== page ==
The Multilingual Museum Part 2: Bringing Mobile Technology to the Table

amsterdam dna
Amsterdam DNA exhibition – multilingual QR codes

Museum Multilingualism: Bringing Mobile Technology to the Table

Last time we talked about the need for museums to cater to their multilingual visitors. Whether they’re from the surrounding community or they arrive from around the globe while on holiday, these multilingual visitors represent a vital portion of the modern museum-going population.

We also zoomed in on Queens Museum, whose ‘New New Yorkers’ program targets local immigrants with free courses offered in several languages. We also hinted at how museums might be engaging visitors through technology—chiefly via mobile.

This time, we’ll look at an entirely different approach to multilingualism, one that targets a completely different population and in a completely different way.

The Most Common Reason for Museum Multilingualism

When museums around the globe were surveyed about their motivation for multilingual offerings, the most common reason was to make their exhibits and programs accessible to a wider range of audiences. Our Queens Museum example from last time demonstrates a less-common reason for multilingualism: outreach to an under-served audience.

But what about those museums who simply want to satisfy a broader audience of museum-goers? As you might guess, tourism is a key factor for these museums and as such, many have institutional mandates that drive their multilingual efforts.

Several museums are leading the way on this front with their well-developed Bring-Your-Own-Device (BYOD) programs. As we hinted at last time, mobile technology may be the key for museums whose inclinations lean toward making their exhibitions and programmes available to a more linguistically diverse array of visitors.

Museums Used to Hate Mobile Phones

It’s interesting to note that in the survey mentioned just above,  museums did not report using smartphone technology in their multilingual interpretation strategies. The survey was given back in 2009, which may go a long way toward explaining why.

Another reason may be the tenuous relationship that museums have had with the mobile phone. Until recently, when supportive technologies like ubiquitous WiFi and workable apps have emerged, the mobile phone was viewed by many museums as a nuisance rather than a valuable tool:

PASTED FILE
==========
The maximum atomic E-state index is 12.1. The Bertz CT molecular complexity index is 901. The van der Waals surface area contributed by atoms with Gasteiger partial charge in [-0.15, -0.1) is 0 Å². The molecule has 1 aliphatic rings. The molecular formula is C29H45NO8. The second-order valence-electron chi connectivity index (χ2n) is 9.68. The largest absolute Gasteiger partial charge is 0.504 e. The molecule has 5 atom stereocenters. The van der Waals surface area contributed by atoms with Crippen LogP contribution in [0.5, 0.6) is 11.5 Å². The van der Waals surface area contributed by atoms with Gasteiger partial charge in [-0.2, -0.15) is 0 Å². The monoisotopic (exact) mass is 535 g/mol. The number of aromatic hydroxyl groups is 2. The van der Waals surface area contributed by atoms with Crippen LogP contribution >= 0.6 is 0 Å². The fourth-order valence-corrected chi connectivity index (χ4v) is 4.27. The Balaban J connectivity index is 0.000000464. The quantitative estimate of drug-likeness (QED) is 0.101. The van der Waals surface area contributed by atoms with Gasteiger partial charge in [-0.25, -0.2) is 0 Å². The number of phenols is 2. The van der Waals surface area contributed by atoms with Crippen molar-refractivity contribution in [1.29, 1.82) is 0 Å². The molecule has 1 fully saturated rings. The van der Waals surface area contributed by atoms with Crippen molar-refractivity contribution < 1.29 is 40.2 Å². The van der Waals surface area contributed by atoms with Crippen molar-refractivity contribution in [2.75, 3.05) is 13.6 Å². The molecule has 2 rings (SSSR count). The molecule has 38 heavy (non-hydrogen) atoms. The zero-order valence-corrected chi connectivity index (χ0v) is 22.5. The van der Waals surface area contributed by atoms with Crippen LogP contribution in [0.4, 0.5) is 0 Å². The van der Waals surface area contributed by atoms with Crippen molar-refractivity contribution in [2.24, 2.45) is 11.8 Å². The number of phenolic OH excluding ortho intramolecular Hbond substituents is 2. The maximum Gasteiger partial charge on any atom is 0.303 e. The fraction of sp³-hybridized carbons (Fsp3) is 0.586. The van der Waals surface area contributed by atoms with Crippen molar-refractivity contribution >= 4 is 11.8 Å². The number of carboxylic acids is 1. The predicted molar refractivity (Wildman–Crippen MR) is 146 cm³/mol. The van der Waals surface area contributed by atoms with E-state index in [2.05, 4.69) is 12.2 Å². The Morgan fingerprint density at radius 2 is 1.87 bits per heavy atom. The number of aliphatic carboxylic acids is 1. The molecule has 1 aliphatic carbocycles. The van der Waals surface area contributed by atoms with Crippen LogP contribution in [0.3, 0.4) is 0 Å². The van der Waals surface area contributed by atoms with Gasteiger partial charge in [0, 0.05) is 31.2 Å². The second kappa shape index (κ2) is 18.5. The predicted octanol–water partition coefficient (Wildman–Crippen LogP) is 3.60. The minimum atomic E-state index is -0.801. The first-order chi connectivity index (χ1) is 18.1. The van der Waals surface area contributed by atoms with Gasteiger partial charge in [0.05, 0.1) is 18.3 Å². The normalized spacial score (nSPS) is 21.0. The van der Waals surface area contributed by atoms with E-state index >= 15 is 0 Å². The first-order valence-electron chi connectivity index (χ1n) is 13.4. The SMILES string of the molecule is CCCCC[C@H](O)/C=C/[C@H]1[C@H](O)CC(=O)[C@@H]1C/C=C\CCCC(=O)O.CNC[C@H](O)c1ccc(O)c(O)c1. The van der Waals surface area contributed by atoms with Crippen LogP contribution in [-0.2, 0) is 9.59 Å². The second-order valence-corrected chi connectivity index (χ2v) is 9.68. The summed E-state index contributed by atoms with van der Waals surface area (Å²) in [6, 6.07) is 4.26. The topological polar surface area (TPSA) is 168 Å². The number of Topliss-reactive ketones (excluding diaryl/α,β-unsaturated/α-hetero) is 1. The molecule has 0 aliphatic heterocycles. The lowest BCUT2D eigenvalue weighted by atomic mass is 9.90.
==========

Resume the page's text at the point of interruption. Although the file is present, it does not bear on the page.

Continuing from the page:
• Mobile phones can be disruptive both the to visitor’s museum experience and to other visitors.

• Mobile phone cameras present a danger to the artwork.

Phone in Museum 1

Yes, It’s True: Mobile-Friendly Museums!

As a result of all that, it’s been common for museums to restrict the use of mobile. Audio tours are still commonly offered via clunky museum-owned devices.

Even when museums began offering apps, people tended not to use them. Reasons range from awareness and compatibility to user capability to user interest and impact.

But a lot has happened in mobile technology since then. As a result, most people are awakened to the possibilities available to them through mobile apps. That simple fact alone eliminates one of the major hurdles for museums who want to promote multilingualism through BYOD programs: awareness.

Phone in Museum 2

One museum whose decision makers are jumping on these new opportunities is Amsterdam Museum. Their Amsterdam DNA exhibit makes use of QR codes in order to offer interpretive information to a multilingual audience. As you’ll see, the codes eliminate many of the other hurdles to BYOD adoption mentioned above.

Amsterdam Museum’s QR Codes for Multilingual Visitors

Amsterdam DNA is a shining example of mobile technology being put to good use to engage multilingual visitors. Those visitors end up making use of the exhibit’s BYOD program in far greater proportions than the Dutch-and English-speaking visitors.

The reason is simply that the codes offer them information in their own language.

It works like this. Visitors use their own smartphones to scan QR codes placed in the exhibits. The codes are tagged with several languages so visitors can view exhibit-specific movies or hear related information in their own language. This is in addition to providing labelling and descriptions in both Dutch and English.

Increased Engagement for Museums

Everyone agrees that museums do a better job of fulfilling their mission when they engage a wider audience. That makes the 21st century an exciting time to be involved with a museum, as the technology is finally catching up.

It means that a multilingual audience can more fully enjoy what museums have to offer… in their own language. It’s a deeper experience that makes for richer engagement. Isn’t that what we’re all after? Thanks to changing technologies and changing attitudes towards mobile in museums, we can start to say goodbye to those clunky rental audio devices and say hello to language-specific apps that bring exhibits alive… for everyone.